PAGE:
Illustration: Think Tank

Global retailers must first accept change. Brands must recognize that their traditional consumer base is shifting, and as a result, so should the way they engage them.

WWD Staff

There is a major shift occurring in the international retail industry. Its genesis began long ago and was built on the needs of an aspirational and global-minded consumer. Yet, despite its prolonged ascension, only recently have a few brands chosen to recognize it, and even fewer have chosen to tackle it head-on. However, with China’s economic concerns, the stock market free fall in August and the government’s decision to devalue its currency, the Western world’s dependency on China has never been more apparent, and the shifting landscape of the retail industry can no longer be ignored.

What is this shift? It is the increasing importance and purchasing power of the Chinese retail tourist in the global retail market. During the last year alone, there were approximately 100 million outbound trips from China to international destinations. This number dwarfs other nations and is further compounded by the fact that Chinese tourists spend more per capita during their travels than any other tourist group. While some pundits cite China’s lagging growth rate and weakened yuan as reasons that the purchasing power of this group will wane, there are equally compelling arguments to the contrary.

Nonetheless, Western brands relying on domestic sales are right to worry. The rising Chinese middle class will be less likely to travel, and therefore more inclined to utilize domestic channels where a weak yuan will make purchasing foreign goods more expensive and less attractive to a traditionally price-sensitive consumer base. At the same time, while much of the country’s stock market gains for the year retreated to pre-rally levels during August’s sell-off, the segment of the population most important to the global retail market, the affluent traveling consumer, was least affected by the market shake-up.

Although the Chinese accounted for nearly 45 percent of all global luxury consumption in 2014 (a figure that has steadily increased year-over-year), amazingly, 75 to 80 percent of this spend was bought outside of Mainland China. This percentage stands in stark contrast to approximately 60 percent only four years ago. Given that there were an estimated 62 million outbound international trips taken by the Chinese during the first half of 2015, and factoring in consumer sentiment for international purchasing, the immediate effect of China’s economic spiral on Western retailers’ international outlets is not as clear-cut as their Mainland counterparts.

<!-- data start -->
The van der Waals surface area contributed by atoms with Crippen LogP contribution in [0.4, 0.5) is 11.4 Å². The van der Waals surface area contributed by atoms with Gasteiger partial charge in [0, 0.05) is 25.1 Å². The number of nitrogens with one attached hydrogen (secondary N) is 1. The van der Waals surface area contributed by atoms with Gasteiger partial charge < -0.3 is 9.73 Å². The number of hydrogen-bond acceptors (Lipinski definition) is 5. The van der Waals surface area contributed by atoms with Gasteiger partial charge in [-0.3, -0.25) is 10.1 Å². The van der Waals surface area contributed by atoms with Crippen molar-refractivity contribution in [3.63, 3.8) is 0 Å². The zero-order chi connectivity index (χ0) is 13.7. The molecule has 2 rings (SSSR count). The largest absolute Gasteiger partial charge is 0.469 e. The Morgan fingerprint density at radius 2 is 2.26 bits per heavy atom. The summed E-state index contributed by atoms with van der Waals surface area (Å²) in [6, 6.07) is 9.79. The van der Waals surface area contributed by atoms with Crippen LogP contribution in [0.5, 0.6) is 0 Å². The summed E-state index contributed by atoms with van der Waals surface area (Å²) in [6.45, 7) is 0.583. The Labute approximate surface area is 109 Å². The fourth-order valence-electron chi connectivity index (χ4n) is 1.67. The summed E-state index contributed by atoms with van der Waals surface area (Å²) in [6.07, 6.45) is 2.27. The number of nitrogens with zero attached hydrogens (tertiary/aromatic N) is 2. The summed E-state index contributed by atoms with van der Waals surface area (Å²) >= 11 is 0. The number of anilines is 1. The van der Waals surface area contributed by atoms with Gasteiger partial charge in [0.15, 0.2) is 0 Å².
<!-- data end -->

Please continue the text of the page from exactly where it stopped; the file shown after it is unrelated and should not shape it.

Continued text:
The impact of the Chinese retail tourist is far-reaching both in size and in relevancy. Recent quarterly earnings reports from Western retailers are prime examples. Under pressure to mitigate investor fears of a weakening Chinese economy, corporate executives enthusiastically highlighted revenue growth resulting from Chinese consumers in Western Europe and Japan as offsets to declining sales in domestic China. Left unsaid, however, was that the benefits generated by the outbound Chinese consumer were more the result of external factors than the result of corporate-level business decisions made in Europe or in the United States.

Luxury retailers have been succeeding with the Chinese retail tourist not as a result of proactive championing of the brands to the outbound consumer; but rather as a result of market conditions on the Mainland as well as in Hong Kong. Such market conditions include recent government-led crackdowns on corruption, rising political unrest in Hong Kong, higher domestic prices than abroad, as well as a fear of product authenticity on the Mainland. These forces have enabled brands to profit from the Chinese retail tourist’s migration from the local streets of Beijing and Shanghai to storefronts in Paris and Tokyo.

While a weakened yuan will certainly affect international purchasing decisions, the currency’s devaluation has yet to hit a price point that would render pricing arbitrage opportunities moot. As such, it is still in the Western retailer’s best interests to optimize the opportunities made available by the Chinese retail tourist.

In order to sustain these benefits, global retailers must first accept change. Brands must recognize that their traditional consumer base is shifting, and as a result, so should the way they engage them.

Western brands must reassess how they constitute themselves for this buyer. To date, virtually all global retailers use China-based consumer channels to do one thing: drive domestic consumption. They spend very little time and energy embracing and understanding the true Chinese consumer journey — which is to build awareness of a brand, formulate a perception of the brand, compare the brand to its peers, and ultimately purchase the brand’s products in the most advantageous market to the buyer.

Given the uncertainties surrounding China’s economy and the long-term impact on Western brands, both domestically and abroad, it is imperative that Western retailers invest in real-time international consumer intelligence to better understand where their consumers are traveling, what items they are most interested in purchasing, how they view trends in an international setting, and who the main influencers are who are helping to shape their perspective.



In other words, Western brands are better served preparing for the arrival of Chinese retail tourists than bemoaning the presumed loss of their business.
Brian Buchwald is chief executive officer and cofounder of Bomoda, and Andrew Roth is Bomoda’s chief strategy officer.

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